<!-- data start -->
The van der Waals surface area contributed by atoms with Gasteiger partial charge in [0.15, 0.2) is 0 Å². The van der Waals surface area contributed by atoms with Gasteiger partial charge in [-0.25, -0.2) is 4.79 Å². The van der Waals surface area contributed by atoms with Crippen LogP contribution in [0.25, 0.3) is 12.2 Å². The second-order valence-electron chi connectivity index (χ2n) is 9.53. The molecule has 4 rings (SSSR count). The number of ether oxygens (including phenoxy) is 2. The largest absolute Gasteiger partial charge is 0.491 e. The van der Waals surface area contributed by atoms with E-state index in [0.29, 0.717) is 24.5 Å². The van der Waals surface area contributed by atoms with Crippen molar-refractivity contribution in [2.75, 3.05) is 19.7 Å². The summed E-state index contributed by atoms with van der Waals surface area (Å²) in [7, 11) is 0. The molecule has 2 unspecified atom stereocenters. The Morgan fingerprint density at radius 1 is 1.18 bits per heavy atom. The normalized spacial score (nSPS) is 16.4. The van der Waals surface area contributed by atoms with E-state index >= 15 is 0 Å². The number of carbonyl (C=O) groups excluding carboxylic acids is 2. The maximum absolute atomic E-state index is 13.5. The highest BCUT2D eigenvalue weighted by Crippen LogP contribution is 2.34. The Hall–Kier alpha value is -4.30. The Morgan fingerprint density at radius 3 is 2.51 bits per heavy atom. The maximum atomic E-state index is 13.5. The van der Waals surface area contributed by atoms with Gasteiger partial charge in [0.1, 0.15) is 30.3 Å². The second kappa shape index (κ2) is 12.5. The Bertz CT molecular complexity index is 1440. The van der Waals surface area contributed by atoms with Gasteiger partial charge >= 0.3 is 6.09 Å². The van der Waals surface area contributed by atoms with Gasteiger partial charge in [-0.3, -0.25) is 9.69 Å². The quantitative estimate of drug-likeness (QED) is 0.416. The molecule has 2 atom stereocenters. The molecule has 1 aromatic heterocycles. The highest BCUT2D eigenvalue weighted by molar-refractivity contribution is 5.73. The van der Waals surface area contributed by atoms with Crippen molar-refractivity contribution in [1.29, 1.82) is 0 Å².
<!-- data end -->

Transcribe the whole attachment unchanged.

The van der Waals surface area contributed by atoms with Gasteiger partial charge in [0.15, 0.2) is 0 Å². The van der Waals surface area contributed by atoms with Gasteiger partial charge in [-0.25, -0.2) is 4.79 Å². The van der Waals surface area contributed by atoms with Crippen LogP contribution in [0.25, 0.3) is 12.2 Å². The second-order valence-electron chi connectivity index (χ2n) is 9.53. The molecule has 4 rings (SSSR count). The number of ether oxygens (including phenoxy) is 2. The largest absolute Gasteiger partial charge is 0.491 e. The van der Waals surface area contributed by atoms with E-state index in [0.29, 0.717) is 24.5 Å². The van der Waals surface area contributed by atoms with Crippen molar-refractivity contribution in [2.75, 3.05) is 19.7 Å². The summed E-state index contributed by atoms with van der Waals surface area (Å²) in [7, 11) is 0. The molecule has 2 unspecified atom stereocenters. The Morgan fingerprint density at radius 1 is 1.18 bits per heavy atom. The normalized spacial score (nSPS) is 16.4. The van der Waals surface area contributed by atoms with E-state index >= 15 is 0 Å². The number of carbonyl (C=O) groups excluding carboxylic acids is 2. The maximum absolute atomic E-state index is 13.5. The highest BCUT2D eigenvalue weighted by Crippen LogP contribution is 2.34. The Hall–Kier alpha value is -4.30. The Morgan fingerprint density at radius 3 is 2.51 bits per heavy atom. The maximum atomic E-state index is 13.5. The van der Waals surface area contributed by atoms with Gasteiger partial charge in [0.1, 0.15) is 30.3 Å². The second kappa shape index (κ2) is 12.5. The Bertz CT molecular complexity index is 1440. The van der Waals surface area contributed by atoms with Gasteiger partial charge >= 0.3 is 6.09 Å². The van der Waals surface area contributed by atoms with Gasteiger partial charge in [-0.3, -0.25) is 9.69 Å². The quantitative estimate of drug-likeness (QED) is 0.416. The molecule has 2 atom stereocenters. The molecule has 1 aromatic heterocycles. The highest BCUT2D eigenvalue weighted by molar-refractivity contribution is 5.73. The van der Waals surface area contributed by atoms with Crippen molar-refractivity contribution in [1.29, 1.82) is 0 Å².